January 2009 Archives

Poem: To What Base Use by Milky White (E.S. Emerson)

A bush bar held an old bush bard
   ('Twas yesternight at Got-a-thirst),
Beered-up, and whiskied, and three-starr'd --
   In fact, a bush bard on the burst.

And he was knocking down a cheque
   For poems supplied, and shouting beer
And fags for many a social wreck,
   Who, one by one, did chew his ear.

And what time blue and green and grey
   And yellow things climbed over him,
He spoke in an instructive way
   Of jams whose Christian name is Jim.

"They all have uses, friends," he said.
   "Observe that lizard on the bar;
Note the curved horns upon his head --
   He's worth at least a three-inch par.

"And that brown toad, with lips as blue
   As Buckley's chance, and that young snake,
With nineteen tails of different hue,
   They'll both good nature-studies make.

"I'd like to photograph them now,
   But -- see those scorpions on the chair!
They've both got udders like a cow,
   And cloven hoofs and golden hair!

"They form a genus of their own.
   S. platycerus, from the East;
Ah! what a pity they have flown;
   They meant an article at least.

"But never mind! This centipede --
   Note his dog-teeth, how huge and grim!
No doubt, no doubt I shall succeed
   To make Miltonic verse of him.

"And this" -- he rose and gripped the boss,
   And threw him heavily and knelt
Upon his bulky chest -- "this cross
   Between a pumpkin and a pelt,

"I'll screw its neck and bottle it
   In spirits, till a way I see
To dish it up well trimmed with wit --
   As Aboriginality."

But, oh! alas! that old bush bard,
   That old bush bard upon the burst,
He slept last night on something hard
   Down in the quod of Got-a-thirst.

And whilst this morn his head doth ache
   And all his senses seem to swim,
He knows the local rag will make
   A great big paragraph of him.

First published in The Bulletin, 11 March 1909

Review: The Sound of Butterflies by Rachael King

sound_butterflies.jpg Rachael King
Picador, 368 pp.
Source: review copy
Review by Michael Freeman

It seems strange, given this novel's title, but an overwhelming sense of dread pervades The Sound of Butterflies. Although butterflies are probably the least scary thing imaginable, Rachael King's debut novel instils the reader with a sense of unease I have not encountered since I read Dracula as a 12-year-old. Not because The Sound of Butterflies is really about vampires (it isn't), and not because it deals with supernatural encounters (it doesn't). The Sound of Butterflies is unsettling because it explores the territory trodden by Bram Stoker in 1897, and countless others since, turning the routine into the terrifying.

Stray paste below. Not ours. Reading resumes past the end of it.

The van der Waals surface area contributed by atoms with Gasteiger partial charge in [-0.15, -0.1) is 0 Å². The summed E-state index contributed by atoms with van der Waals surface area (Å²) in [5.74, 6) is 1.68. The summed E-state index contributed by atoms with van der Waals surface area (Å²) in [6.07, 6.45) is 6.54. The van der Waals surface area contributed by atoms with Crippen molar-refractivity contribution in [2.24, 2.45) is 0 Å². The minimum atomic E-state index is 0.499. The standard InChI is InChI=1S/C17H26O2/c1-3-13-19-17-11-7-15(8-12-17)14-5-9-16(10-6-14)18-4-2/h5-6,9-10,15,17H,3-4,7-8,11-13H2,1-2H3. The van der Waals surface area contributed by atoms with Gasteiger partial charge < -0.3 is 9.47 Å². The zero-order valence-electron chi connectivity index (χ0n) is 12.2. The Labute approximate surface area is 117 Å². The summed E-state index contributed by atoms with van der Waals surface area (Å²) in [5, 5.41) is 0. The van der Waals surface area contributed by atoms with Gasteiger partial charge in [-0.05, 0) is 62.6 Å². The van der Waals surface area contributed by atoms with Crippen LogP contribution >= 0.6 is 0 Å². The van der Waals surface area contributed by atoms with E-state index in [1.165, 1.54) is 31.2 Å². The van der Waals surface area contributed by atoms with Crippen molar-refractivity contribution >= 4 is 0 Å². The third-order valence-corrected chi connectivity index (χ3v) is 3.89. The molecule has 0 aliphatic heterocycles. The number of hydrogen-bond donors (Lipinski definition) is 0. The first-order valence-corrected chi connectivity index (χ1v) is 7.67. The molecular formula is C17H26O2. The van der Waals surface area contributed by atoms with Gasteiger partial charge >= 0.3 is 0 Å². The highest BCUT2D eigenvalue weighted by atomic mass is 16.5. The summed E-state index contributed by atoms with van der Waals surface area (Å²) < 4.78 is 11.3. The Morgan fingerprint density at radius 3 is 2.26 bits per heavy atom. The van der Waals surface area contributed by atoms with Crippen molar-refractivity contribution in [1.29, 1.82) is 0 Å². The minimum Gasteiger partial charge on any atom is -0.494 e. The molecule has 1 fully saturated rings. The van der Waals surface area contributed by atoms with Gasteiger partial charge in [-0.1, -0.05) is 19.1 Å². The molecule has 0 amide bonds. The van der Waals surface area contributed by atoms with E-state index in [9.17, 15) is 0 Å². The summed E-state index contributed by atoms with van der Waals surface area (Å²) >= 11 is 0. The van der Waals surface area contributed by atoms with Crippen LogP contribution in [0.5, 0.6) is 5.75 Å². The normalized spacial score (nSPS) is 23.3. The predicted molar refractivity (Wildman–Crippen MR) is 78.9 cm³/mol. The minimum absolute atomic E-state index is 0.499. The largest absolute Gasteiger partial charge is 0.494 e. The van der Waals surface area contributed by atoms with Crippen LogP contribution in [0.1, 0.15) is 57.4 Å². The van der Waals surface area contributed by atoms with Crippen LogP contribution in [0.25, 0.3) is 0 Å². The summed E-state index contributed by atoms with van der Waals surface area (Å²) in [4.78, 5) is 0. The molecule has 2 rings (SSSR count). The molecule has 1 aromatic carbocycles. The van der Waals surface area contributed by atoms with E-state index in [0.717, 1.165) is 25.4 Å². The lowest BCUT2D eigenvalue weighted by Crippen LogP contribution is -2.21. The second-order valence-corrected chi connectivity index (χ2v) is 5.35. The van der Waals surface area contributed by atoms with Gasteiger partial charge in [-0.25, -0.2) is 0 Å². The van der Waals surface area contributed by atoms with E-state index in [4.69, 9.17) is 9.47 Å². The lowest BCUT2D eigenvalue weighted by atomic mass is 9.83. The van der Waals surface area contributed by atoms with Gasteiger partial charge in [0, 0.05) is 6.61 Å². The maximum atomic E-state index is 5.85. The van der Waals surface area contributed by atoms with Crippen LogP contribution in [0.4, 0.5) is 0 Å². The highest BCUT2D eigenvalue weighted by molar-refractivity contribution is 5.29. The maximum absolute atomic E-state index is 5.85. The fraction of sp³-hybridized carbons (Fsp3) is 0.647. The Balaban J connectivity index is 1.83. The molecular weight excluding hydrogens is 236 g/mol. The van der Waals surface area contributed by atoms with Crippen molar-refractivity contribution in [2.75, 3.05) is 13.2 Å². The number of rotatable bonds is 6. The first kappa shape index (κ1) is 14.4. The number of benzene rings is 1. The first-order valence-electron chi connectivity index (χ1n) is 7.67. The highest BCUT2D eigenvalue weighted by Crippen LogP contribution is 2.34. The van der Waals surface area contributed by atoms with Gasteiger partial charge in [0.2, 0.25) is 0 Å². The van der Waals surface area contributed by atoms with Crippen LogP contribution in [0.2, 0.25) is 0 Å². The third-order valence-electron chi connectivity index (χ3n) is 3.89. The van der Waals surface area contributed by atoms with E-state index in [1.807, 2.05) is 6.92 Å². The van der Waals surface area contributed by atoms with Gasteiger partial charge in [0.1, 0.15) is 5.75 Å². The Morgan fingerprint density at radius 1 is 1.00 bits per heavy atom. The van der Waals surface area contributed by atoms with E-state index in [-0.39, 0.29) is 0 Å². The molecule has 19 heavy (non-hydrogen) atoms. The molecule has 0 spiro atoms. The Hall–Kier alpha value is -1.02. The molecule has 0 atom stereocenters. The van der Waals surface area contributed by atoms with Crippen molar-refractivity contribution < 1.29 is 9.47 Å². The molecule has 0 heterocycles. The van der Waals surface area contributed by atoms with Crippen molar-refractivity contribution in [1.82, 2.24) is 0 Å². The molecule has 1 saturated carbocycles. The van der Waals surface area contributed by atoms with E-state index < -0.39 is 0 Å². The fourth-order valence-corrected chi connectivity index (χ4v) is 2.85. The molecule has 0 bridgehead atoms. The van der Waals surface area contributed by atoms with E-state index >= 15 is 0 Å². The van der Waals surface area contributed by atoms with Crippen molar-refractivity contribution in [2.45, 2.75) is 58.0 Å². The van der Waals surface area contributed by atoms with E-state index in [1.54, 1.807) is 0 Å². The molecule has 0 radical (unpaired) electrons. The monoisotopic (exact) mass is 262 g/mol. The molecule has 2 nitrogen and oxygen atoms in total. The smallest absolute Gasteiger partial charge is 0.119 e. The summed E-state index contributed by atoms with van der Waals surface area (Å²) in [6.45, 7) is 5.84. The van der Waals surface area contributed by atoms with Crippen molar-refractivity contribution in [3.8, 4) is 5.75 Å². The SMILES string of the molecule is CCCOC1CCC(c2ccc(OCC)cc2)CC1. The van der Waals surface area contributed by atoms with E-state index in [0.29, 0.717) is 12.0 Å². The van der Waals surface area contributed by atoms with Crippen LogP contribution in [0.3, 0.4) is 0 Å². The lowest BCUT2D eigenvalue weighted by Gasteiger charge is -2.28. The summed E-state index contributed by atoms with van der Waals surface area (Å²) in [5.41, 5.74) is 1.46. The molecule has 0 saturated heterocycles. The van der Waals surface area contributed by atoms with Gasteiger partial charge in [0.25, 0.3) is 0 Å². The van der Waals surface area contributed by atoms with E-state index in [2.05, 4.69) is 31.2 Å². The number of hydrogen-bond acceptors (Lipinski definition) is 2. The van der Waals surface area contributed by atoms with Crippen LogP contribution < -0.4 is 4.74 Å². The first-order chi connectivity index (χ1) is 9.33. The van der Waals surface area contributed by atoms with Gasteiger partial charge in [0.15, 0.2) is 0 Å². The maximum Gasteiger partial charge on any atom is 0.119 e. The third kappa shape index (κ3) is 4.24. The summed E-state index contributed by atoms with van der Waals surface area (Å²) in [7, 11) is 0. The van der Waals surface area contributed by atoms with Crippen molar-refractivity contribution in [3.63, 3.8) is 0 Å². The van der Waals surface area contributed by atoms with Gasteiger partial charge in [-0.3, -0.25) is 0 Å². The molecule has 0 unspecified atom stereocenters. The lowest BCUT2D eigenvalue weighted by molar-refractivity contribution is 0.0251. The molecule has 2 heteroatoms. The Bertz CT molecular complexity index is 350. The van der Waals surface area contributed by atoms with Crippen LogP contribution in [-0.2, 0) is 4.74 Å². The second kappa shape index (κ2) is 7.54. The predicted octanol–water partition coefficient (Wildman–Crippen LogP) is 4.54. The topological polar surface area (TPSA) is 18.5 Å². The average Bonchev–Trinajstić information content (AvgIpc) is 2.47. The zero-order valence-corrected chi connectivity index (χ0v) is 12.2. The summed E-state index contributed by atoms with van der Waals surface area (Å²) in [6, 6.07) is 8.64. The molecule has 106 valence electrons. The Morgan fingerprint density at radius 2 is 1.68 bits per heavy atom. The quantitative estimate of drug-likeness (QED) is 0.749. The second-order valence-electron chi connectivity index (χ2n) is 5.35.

When we first join the story, it is 1904, Victorian England. The novel's protagonist, butterfly collector Thomas Edgar, is returning from Brazil where he was hunting butterflies, something he has done avidly since childhood. Specifically, Thomas was hunting a particular type of butterfly which few had apparently seen and might not even exist. Thomas hoped to find, capture and catalogue the exotic insect, and name it after his loving wife Sophie, who is faithfully awaiting her husband's return at Liverpool station. But when Thomas and Sophie are reunited, all it not as it was -- Thomas has returned afflicted by near-catatonia, and is seemingly unable (or unwilling) to speak.

From this point, the narrative flits back and forth in time from England to Brazil, and we get to meet a Thomas who is not in a fugue-like state. We see Thomas (along with three other robust British naturalists) embark on an expedition to the Amazon that is funded by a mysterious benefactor known as Jose Santos, who apparently made his money from rubber plantations. Little is otherwise known of the mysterious Mr Santos, and it is assumed that he is simply benevolent, In the beginning, few questions are asked of his motives. This may strike the reader as a little naïve, although no doubt Jonathan Harker made the same initial assumption about Dracula.

It is said that in all of literature, there is only one plot -- that of the journey from innocence to experience. While such a suggestion may be a little simplistic, it more than adequately describes the plot of The Sound of Butterflies. Rachael King's descriptions of the lushness and beauty of South America, with its casual dangerousness for the unwary traveller, are rich and compelling. What was initially exciting and thrilling for Thomas and his colleagues soon becomes unnerving and ominous, and finally deadly.

There is an interesting contrast going on here with the prim and proper Victorian England which Sophie inhabits. Sophie's world is mundane, even boring -- although her friend Agatha seems remarkably insouciant for Victorian times. Sophie pines for her husband, even when he is sleeping right next to her, and is always cogniscent of appearances -- well aware of how people will react should Thomas' condition become public, Sophie strives to keep it secret as long as possible. That she should so strive should not surprise, although it seems a little unrealistic that she should succeed for as long as she does.